Nikolic, former ultranationalist, turned pro-European, defeated Tadic in May presidential election and his Serbian Progressive Party (SNS) beat Tadic’s pro-European Democratic Party (DS) in parliamentary race.
But Tadic was on the verge of forming new government with the Socialist Party of Serbia (SPS) and most likely with pro-European Liberal Democratic Party (LDP), the only parliamentary group which openly advocates independence of Kosovo declared by majority Albanians in 2008.
After consultations with Nikolic on new government on Wednesday, Tadic ignited bitter polemics by telling journalists that Italian steel giant “Danieli” and precision mechanics company “Baldieri” postponed their investments in Serbia because of Nikolic’s election victory.
“Danieli” signed a “memorandum of understanding” with Tadic’s government on 30 March, in the heat of the election campaign, to build a steel factory in western city of Sabac, worth 500 million euros.
Tadic, who based his campaign on attracting foreign investments and the creation of new jobs, said at the time the project would create over 1,000 jobs and generate annual exports exceeding one billion euros.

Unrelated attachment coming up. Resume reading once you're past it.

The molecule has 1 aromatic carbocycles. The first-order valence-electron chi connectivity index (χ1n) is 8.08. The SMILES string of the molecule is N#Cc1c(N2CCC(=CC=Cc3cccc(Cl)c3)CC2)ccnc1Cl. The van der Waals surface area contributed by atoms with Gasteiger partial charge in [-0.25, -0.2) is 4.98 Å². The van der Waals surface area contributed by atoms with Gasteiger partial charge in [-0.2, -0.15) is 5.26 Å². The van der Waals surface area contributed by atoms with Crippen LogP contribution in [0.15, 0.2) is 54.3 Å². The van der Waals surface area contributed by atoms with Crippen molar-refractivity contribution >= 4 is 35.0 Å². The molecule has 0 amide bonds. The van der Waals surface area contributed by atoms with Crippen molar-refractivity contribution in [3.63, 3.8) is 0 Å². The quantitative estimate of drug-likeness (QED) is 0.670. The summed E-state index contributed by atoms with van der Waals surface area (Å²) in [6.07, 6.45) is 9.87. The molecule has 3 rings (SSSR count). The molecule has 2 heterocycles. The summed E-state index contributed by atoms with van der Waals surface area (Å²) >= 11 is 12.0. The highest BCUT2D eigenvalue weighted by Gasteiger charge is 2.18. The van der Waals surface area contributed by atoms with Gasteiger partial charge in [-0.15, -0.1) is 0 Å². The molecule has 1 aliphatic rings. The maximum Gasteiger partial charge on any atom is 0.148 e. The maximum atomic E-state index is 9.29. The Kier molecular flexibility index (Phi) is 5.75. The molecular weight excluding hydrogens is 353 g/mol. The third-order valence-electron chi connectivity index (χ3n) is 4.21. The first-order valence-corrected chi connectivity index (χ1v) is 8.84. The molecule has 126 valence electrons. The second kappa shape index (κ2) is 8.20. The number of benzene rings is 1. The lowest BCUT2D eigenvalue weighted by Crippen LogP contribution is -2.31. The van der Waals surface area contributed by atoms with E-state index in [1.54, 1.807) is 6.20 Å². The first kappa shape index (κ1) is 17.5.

But “Danieli” this week bought Sisak steel plant in Croatia for 30 million euros, instead, Tadic said. “For Serbia it isn’t good that ‘Danieli’ two days ago bought Sisak steel works in Croatia and, of course, this has happened after the election”, he added.
In the unusually dirty campaign, Tadic has questioned the sincerity of Nikolic’s pro-European stands and said his election would be detrimental to foreign investments.
But Nikolic’s party quickly retorted that “memorandum of understanding” with “Danieli” was just an election trick and that the Italian giant never truly committed itself to the agreement.
“It is obvious that investors are by-passing Serbia because of the corruption level in our country,” SNS said in a statement, blaming Tadic’s democrats for the situation.
DS vice-president Jelena Trivan told media Nikolic has managed to “spoil relations with neighbors and the whole world”, since taking office last week. “It’s extremely unthinkable to think that such people could be a guarantee for investors,” she said.
Nikolic has been criticized by the international community and European Union officials for saying last weekend that a massacre of over 7,000 Muslims in Bosnian town of Srebrenica in 1995 was a “horrible crime”, but not genocide, as ruled by the International Court of Justice in 2008.